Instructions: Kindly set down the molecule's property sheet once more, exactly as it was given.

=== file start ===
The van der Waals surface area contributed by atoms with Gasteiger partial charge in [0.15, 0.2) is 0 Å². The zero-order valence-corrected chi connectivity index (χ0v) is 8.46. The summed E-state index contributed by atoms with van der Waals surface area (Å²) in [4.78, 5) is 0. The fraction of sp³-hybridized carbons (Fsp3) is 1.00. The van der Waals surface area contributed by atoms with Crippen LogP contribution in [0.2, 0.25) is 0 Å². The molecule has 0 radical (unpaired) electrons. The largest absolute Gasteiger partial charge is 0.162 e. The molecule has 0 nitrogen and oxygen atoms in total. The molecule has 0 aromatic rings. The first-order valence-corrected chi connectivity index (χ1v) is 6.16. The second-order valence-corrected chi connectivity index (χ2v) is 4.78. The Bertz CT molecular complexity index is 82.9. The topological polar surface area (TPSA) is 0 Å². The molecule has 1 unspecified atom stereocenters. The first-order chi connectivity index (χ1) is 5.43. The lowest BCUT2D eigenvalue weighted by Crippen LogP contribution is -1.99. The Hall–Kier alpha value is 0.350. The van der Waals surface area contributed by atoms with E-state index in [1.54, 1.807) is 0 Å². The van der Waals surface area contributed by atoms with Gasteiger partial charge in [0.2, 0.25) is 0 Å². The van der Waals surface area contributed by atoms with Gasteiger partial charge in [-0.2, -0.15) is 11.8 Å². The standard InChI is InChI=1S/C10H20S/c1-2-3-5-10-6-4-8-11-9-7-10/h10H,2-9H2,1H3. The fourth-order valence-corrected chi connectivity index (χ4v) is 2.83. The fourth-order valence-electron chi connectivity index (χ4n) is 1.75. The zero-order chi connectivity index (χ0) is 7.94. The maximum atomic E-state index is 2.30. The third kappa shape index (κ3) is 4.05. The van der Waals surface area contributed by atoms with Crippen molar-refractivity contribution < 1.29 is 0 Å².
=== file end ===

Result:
The van der Waals surface area contributed by atoms with Gasteiger partial charge in [0.15, 0.2) is 0 Å². The zero-order valence-corrected chi connectivity index (χ0v) is 8.46. The summed E-state index contributed by atoms with van der Waals surface area (Å²) in [4.78, 5) is 0. The fraction of sp³-hybridized carbons (Fsp3) is 1.00. The van der Waals surface area contributed by atoms with Crippen LogP contribution in [0.2, 0.25) is 0 Å². The molecule has 0 radical (unpaired) electrons. The largest absolute Gasteiger partial charge is 0.162 e. The molecule has 0 nitrogen and oxygen atoms in total. The molecule has 0 aromatic rings. The first-order valence-corrected chi connectivity index (χ1v) is 6.16. The second-order valence-corrected chi connectivity index (χ2v) is 4.78. The Bertz CT molecular complexity index is 82.9. The topological polar surface area (TPSA) is 0 Å². The molecule has 1 unspecified atom stereocenters. The first-order chi connectivity index (χ1) is 5.43. The lowest BCUT2D eigenvalue weighted by Crippen LogP contribution is -1.99. The Hall–Kier alpha value is 0.350. The van der Waals surface area contributed by atoms with E-state index in [1.54, 1.807) is 0 Å². The van der Waals surface area contributed by atoms with Gasteiger partial charge in [0.2, 0.25) is 0 Å². The van der Waals surface area contributed by atoms with Gasteiger partial charge in [-0.2, -0.15) is 11.8 Å². The standard InChI is InChI=1S/C10H20S/c1-2-3-5-10-6-4-8-11-9-7-10/h10H,2-9H2,1H3. The fourth-order valence-corrected chi connectivity index (χ4v) is 2.83. The fourth-order valence-electron chi connectivity index (χ4n) is 1.75. The zero-order chi connectivity index (χ0) is 7.94. The maximum atomic E-state index is 2.30. The third kappa shape index (κ3) is 4.05. The van der Waals surface area contributed by atoms with Crippen molar-refractivity contribution < 1.29 is 0 Å².